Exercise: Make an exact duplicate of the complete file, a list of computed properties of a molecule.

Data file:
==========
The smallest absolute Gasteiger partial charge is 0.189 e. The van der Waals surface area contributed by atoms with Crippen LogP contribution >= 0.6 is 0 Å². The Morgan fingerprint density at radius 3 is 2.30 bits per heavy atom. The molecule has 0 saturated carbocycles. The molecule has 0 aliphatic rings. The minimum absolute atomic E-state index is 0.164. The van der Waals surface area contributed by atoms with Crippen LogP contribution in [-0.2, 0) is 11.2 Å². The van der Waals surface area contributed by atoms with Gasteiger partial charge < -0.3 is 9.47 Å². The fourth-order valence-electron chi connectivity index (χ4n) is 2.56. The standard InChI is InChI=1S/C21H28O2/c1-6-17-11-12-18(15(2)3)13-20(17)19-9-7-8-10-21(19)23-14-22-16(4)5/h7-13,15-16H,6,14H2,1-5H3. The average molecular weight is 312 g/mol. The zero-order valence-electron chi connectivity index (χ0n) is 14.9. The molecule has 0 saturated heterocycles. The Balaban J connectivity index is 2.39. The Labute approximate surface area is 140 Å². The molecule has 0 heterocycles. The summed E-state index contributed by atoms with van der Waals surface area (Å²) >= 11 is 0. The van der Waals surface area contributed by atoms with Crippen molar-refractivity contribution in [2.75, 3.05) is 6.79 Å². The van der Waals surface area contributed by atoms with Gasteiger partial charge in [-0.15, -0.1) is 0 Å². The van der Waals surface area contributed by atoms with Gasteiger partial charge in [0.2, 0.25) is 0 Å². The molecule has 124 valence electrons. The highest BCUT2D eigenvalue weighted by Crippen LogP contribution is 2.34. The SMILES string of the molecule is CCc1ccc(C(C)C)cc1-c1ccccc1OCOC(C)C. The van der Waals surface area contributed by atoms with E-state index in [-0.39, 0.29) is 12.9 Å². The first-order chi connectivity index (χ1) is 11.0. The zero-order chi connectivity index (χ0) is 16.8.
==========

The smallest absolute Gasteiger partial charge is 0.189 e. The van der Waals surface area contributed by atoms with Crippen LogP contribution >= 0.6 is 0 Å². The Morgan fingerprint density at radius 3 is 2.30 bits per heavy atom. The molecule has 0 saturated carbocycles. The molecule has 0 aliphatic rings. The minimum absolute atomic E-state index is 0.164. The van der Waals surface area contributed by atoms with Crippen LogP contribution in [-0.2, 0) is 11.2 Å². The van der Waals surface area contributed by atoms with Gasteiger partial charge < -0.3 is 9.47 Å². The fourth-order valence-electron chi connectivity index (χ4n) is 2.56. The standard InChI is InChI=1S/C21H28O2/c1-6-17-11-12-18(15(2)3)13-20(17)19-9-7-8-10-21(19)23-14-22-16(4)5/h7-13,15-16H,6,14H2,1-5H3. The average molecular weight is 312 g/mol. The zero-order valence-electron chi connectivity index (χ0n) is 14.9. The molecule has 0 saturated heterocycles. The Balaban J connectivity index is 2.39. The Labute approximate surface area is 140 Å². The molecule has 0 heterocycles. The summed E-state index contributed by atoms with van der Waals surface area (Å²) >= 11 is 0. The van der Waals surface area contributed by atoms with Crippen molar-refractivity contribution in [2.75, 3.05) is 6.79 Å². The van der Waals surface area contributed by atoms with Gasteiger partial charge in [-0.15, -0.1) is 0 Å². The van der Waals surface area contributed by atoms with Gasteiger partial charge in [0.2, 0.25) is 0 Å². The molecule has 124 valence electrons. The highest BCUT2D eigenvalue weighted by Crippen LogP contribution is 2.34. The SMILES string of the molecule is CCc1ccc(C(C)C)cc1-c1ccccc1OCOC(C)C. The van der Waals surface area contributed by atoms with E-state index in [-0.39, 0.29) is 12.9 Å². The first-order chi connectivity index (χ1) is 11.0. The zero-order chi connectivity index (χ0) is 16.8.